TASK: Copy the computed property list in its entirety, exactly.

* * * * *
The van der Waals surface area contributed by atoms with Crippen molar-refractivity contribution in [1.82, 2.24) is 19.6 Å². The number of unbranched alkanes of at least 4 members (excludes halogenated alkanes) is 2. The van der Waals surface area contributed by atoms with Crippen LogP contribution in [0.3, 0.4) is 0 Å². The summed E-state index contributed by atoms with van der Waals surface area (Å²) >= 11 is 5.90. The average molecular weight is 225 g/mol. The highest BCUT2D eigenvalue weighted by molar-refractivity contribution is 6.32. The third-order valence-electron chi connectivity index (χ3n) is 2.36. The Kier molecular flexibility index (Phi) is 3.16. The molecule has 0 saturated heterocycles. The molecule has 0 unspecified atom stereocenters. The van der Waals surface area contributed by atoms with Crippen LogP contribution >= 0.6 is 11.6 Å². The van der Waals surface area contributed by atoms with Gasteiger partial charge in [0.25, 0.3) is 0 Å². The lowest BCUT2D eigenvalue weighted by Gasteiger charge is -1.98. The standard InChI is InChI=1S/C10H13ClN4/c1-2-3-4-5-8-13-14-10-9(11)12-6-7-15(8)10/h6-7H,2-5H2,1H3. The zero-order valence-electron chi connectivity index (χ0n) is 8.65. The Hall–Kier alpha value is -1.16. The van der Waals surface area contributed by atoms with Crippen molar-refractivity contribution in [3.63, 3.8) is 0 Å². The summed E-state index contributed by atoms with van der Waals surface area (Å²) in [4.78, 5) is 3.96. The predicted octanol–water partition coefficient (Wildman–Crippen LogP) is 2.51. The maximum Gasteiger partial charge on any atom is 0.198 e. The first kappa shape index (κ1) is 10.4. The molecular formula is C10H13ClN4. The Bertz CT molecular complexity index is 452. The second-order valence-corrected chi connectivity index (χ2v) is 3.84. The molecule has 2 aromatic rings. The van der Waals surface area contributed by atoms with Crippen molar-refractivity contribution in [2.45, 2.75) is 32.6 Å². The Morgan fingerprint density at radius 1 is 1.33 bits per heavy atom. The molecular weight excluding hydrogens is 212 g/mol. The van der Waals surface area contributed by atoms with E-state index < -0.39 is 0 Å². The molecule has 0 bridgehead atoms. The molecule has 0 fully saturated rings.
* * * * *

The van der Waals surface area contributed by atoms with Crippen molar-refractivity contribution in [1.82, 2.24) is 19.6 Å². The number of unbranched alkanes of at least 4 members (excludes halogenated alkanes) is 2. The van der Waals surface area contributed by atoms with Crippen LogP contribution in [0.3, 0.4) is 0 Å². The summed E-state index contributed by atoms with van der Waals surface area (Å²) >= 11 is 5.90. The average molecular weight is 225 g/mol. The highest BCUT2D eigenvalue weighted by molar-refractivity contribution is 6.32. The third-order valence-electron chi connectivity index (χ3n) is 2.36. The Kier molecular flexibility index (Phi) is 3.16. The molecule has 0 saturated heterocycles. The molecule has 0 unspecified atom stereocenters. The van der Waals surface area contributed by atoms with Crippen LogP contribution >= 0.6 is 11.6 Å². The van der Waals surface area contributed by atoms with Gasteiger partial charge in [0.25, 0.3) is 0 Å². The lowest BCUT2D eigenvalue weighted by Gasteiger charge is -1.98. The standard InChI is InChI=1S/C10H13ClN4/c1-2-3-4-5-8-13-14-10-9(11)12-6-7-15(8)10/h6-7H,2-5H2,1H3. The zero-order valence-electron chi connectivity index (χ0n) is 8.65. The Hall–Kier alpha value is -1.16. The van der Waals surface area contributed by atoms with Crippen molar-refractivity contribution in [3.63, 3.8) is 0 Å². The summed E-state index contributed by atoms with van der Waals surface area (Å²) in [4.78, 5) is 3.96. The predicted octanol–water partition coefficient (Wildman–Crippen LogP) is 2.51. The maximum Gasteiger partial charge on any atom is 0.198 e. The first kappa shape index (κ1) is 10.4. The molecular formula is C10H13ClN4. The Bertz CT molecular complexity index is 452. The second-order valence-corrected chi connectivity index (χ2v) is 3.84. The molecule has 2 aromatic rings. The van der Waals surface area contributed by atoms with Crippen molar-refractivity contribution in [2.45, 2.75) is 32.6 Å². The Morgan fingerprint density at radius 1 is 1.33 bits per heavy atom. The molecular weight excluding hydrogens is 212 g/mol. The van der Waals surface area contributed by atoms with E-state index < -0.39 is 0 Å². The molecule has 0 bridgehead atoms. The molecule has 0 fully saturated rings.